Rockwell Collins’ ARINC Self Bag Drop solution – ARINC SelfDrop – can process tagged bags in as little as 10 seconds, making a clear case for enhanced efficiency and promising to transform airport terminals on a truly global scale.

passenger-processing

As the UK prepares to leave the European Union, uncertainty is still very much the biggest challenge for those speculating about the impacts of the decision.

The Brexit campaign centred on border control, and the promise that the UK would regain control of her borders, yet as the debates continue, the only certainty that remains is that the impact on border control will be determined by the UK’s position within the European Economic Area, and any decisions made on free movement of people and goods.

With little more than a year to go, the challenges that may be faced need to be addressed now, if major delays or flight cancellations are to be avoided.

Although a ‘business as usual’ approach is being discussed, it is impossible to judge the true impact until firm decisions have been made. Speculation states that the following additional measures and challenges may appear:

  • Additional clearance approval – this is likely to occur for UK citizens travelling throughout the EU
  • Visa completion – a likely addition for citizens on both sides of the border
  • Ground delays – these will be likely, as additional border control clearance processes are carried out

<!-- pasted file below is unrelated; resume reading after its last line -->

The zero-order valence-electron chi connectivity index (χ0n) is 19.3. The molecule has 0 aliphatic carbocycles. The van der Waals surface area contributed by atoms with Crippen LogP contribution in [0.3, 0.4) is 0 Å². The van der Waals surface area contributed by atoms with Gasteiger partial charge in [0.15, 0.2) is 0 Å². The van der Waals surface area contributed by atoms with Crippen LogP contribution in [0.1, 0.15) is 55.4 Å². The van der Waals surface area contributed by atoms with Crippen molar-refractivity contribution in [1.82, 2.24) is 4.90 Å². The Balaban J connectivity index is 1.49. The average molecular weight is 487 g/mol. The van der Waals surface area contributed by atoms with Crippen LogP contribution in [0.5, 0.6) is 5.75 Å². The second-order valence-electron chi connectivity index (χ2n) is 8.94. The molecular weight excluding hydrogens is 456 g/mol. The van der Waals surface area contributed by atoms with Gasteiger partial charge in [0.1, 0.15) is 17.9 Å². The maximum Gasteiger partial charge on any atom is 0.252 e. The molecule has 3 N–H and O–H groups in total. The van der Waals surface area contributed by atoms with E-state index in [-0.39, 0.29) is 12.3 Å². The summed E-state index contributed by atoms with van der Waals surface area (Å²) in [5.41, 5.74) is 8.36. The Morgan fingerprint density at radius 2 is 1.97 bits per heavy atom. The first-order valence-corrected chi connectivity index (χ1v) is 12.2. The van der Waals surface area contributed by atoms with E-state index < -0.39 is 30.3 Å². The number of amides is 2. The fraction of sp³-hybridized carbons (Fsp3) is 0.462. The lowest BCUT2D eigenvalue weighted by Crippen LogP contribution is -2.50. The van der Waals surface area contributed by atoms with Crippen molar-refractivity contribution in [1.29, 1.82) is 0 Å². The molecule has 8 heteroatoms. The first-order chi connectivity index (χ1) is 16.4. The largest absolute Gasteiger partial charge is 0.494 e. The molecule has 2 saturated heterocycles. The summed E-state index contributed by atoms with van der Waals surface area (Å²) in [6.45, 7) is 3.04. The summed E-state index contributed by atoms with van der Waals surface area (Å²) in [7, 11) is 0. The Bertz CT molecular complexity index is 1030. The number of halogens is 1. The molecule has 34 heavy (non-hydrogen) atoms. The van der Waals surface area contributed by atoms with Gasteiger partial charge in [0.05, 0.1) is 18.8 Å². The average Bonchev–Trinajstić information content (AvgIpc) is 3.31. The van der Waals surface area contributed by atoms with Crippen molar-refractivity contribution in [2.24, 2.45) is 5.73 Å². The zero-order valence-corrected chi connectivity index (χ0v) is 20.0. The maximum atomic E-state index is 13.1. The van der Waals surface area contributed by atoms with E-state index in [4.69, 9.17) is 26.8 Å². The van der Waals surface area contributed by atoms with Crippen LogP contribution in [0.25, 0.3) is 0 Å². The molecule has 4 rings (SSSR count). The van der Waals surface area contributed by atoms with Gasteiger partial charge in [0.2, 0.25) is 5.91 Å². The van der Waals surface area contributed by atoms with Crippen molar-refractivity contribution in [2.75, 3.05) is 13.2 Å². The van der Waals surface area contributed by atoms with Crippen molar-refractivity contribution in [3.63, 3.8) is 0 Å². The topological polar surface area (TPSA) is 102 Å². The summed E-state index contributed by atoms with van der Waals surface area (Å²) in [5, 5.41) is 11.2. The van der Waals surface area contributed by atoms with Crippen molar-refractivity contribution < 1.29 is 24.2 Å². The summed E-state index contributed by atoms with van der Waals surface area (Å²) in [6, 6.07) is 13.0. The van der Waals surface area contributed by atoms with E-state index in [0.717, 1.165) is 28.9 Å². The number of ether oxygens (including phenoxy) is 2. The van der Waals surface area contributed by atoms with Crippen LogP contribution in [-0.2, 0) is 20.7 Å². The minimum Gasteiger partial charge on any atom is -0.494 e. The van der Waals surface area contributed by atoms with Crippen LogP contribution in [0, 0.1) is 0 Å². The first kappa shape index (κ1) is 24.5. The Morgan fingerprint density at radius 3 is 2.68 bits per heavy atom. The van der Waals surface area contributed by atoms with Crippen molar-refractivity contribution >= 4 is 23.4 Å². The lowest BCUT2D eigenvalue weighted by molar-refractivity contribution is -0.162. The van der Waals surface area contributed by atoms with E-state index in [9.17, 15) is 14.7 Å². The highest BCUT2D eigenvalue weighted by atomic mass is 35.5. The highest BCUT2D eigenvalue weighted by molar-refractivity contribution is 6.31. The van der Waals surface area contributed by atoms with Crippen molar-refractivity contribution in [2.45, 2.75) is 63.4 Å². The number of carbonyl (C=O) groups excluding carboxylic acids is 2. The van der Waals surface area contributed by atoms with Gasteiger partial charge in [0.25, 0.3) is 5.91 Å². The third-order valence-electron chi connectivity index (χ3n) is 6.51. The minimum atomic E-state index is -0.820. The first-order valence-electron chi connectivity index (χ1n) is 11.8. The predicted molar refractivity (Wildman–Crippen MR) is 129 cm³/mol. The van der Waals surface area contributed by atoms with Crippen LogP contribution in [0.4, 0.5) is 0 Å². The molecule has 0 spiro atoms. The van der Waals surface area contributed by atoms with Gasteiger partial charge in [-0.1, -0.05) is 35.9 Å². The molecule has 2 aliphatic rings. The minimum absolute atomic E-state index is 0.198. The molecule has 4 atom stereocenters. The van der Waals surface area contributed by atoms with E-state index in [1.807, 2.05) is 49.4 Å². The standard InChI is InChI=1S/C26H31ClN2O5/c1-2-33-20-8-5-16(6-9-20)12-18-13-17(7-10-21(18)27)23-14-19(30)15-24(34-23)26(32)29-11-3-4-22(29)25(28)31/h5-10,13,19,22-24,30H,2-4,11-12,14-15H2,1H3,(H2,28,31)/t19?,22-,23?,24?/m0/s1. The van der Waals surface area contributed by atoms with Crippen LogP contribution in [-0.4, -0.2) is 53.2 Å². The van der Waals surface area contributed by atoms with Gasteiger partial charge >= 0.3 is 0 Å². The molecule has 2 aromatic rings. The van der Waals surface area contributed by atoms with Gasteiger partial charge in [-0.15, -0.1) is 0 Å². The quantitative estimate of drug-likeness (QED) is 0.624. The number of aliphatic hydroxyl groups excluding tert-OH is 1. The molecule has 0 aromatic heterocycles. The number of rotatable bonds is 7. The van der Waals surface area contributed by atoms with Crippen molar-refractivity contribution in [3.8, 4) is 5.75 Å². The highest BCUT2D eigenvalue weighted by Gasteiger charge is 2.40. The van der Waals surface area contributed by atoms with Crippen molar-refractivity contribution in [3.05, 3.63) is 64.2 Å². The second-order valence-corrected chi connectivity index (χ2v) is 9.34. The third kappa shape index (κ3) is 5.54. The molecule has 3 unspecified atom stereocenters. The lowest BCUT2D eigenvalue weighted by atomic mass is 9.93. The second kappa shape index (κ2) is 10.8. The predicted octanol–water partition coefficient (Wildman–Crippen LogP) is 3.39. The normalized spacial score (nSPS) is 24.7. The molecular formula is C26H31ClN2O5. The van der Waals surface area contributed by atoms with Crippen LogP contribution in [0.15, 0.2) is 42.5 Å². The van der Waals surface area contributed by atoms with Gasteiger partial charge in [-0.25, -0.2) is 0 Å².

• Longer queues – these are inevitable, at least during the early stages, as pressure increases on border control personnel
  • Increased security checks on cargo and goods – the removal of tariff-free trade agreements will inevitably increase the time spent on checks. Currently, paperwork checks are seamless and minimal under the EU guidelines
  • Longer waiting times for cargo trucks – an inevitable by-product of additional security and paperwork checks. Current infrastructure could struggle with additional pressure
  • Rising costs – again, inevitably, additional resources, time and regulatory approval will drive up the cost of moving goods and passengers around the UK and the EU

Although these challenges could pose major problems for the countries on either side of the UK border, the introduction of advanced technology and solutions could help to minimise the impact of additional security measures. The latest advancements and applications are designed to maintain maximum efficiency, while ensuring compliance at regulatory level.

There is little doubt that the aviation industry, travellers and manufacturers will feel the initial effects of Brexit, taking a hit to infrastructural demand. It remains to be seen whether decisions can be made quickly to enable operators to put the solutions in place in time.